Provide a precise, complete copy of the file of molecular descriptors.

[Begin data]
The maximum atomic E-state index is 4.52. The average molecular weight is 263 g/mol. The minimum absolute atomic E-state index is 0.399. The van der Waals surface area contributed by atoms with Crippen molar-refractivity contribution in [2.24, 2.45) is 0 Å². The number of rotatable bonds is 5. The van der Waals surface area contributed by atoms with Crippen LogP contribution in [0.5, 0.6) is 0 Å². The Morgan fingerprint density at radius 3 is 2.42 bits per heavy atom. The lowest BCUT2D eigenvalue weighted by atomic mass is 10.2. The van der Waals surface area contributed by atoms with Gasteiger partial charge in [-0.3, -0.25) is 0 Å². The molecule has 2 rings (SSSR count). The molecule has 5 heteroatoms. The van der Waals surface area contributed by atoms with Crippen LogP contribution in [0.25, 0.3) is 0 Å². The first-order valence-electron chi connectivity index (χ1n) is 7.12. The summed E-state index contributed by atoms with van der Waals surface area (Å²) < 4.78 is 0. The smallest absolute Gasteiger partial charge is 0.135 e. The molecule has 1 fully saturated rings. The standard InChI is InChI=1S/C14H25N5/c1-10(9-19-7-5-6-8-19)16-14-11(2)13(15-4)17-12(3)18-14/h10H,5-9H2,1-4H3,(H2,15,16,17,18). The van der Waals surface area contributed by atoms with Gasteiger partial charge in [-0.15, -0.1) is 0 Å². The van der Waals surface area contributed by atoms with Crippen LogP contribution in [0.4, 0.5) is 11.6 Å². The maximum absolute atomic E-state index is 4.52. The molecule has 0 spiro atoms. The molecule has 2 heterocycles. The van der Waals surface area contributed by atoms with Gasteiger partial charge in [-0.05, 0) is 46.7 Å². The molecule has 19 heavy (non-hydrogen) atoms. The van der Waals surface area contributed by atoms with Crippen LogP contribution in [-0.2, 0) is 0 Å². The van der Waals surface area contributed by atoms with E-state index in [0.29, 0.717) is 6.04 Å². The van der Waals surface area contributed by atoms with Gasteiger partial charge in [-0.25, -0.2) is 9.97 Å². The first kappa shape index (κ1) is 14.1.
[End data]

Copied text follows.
The maximum atomic E-state index is 4.52. The average molecular weight is 263 g/mol. The minimum absolute atomic E-state index is 0.399. The van der Waals surface area contributed by atoms with Crippen molar-refractivity contribution in [2.24, 2.45) is 0 Å². The number of rotatable bonds is 5. The van der Waals surface area contributed by atoms with Crippen LogP contribution in [0.5, 0.6) is 0 Å². The Morgan fingerprint density at radius 3 is 2.42 bits per heavy atom. The lowest BCUT2D eigenvalue weighted by atomic mass is 10.2. The van der Waals surface area contributed by atoms with Gasteiger partial charge in [-0.3, -0.25) is 0 Å². The molecule has 2 rings (SSSR count). The molecule has 5 heteroatoms. The van der Waals surface area contributed by atoms with Crippen LogP contribution in [0.25, 0.3) is 0 Å². The first-order valence-electron chi connectivity index (χ1n) is 7.12. The summed E-state index contributed by atoms with van der Waals surface area (Å²) < 4.78 is 0. The smallest absolute Gasteiger partial charge is 0.135 e. The molecule has 1 fully saturated rings. The standard InChI is InChI=1S/C14H25N5/c1-10(9-19-7-5-6-8-19)16-14-11(2)13(15-4)17-12(3)18-14/h10H,5-9H2,1-4H3,(H2,15,16,17,18). The van der Waals surface area contributed by atoms with Gasteiger partial charge in [-0.15, -0.1) is 0 Å². The van der Waals surface area contributed by atoms with Crippen LogP contribution in [0.4, 0.5) is 11.6 Å². The maximum absolute atomic E-state index is 4.52. The molecule has 0 spiro atoms. The molecule has 2 heterocycles. The van der Waals surface area contributed by atoms with Gasteiger partial charge in [-0.05, 0) is 46.7 Å². The molecule has 19 heavy (non-hydrogen) atoms. The van der Waals surface area contributed by atoms with Crippen LogP contribution in [-0.2, 0) is 0 Å². The van der Waals surface area contributed by atoms with E-state index in [0.29, 0.717) is 6.04 Å². The van der Waals surface area contributed by atoms with Gasteiger partial charge in [-0.25, -0.2) is 9.97 Å². The first kappa shape index (κ1) is 14.1.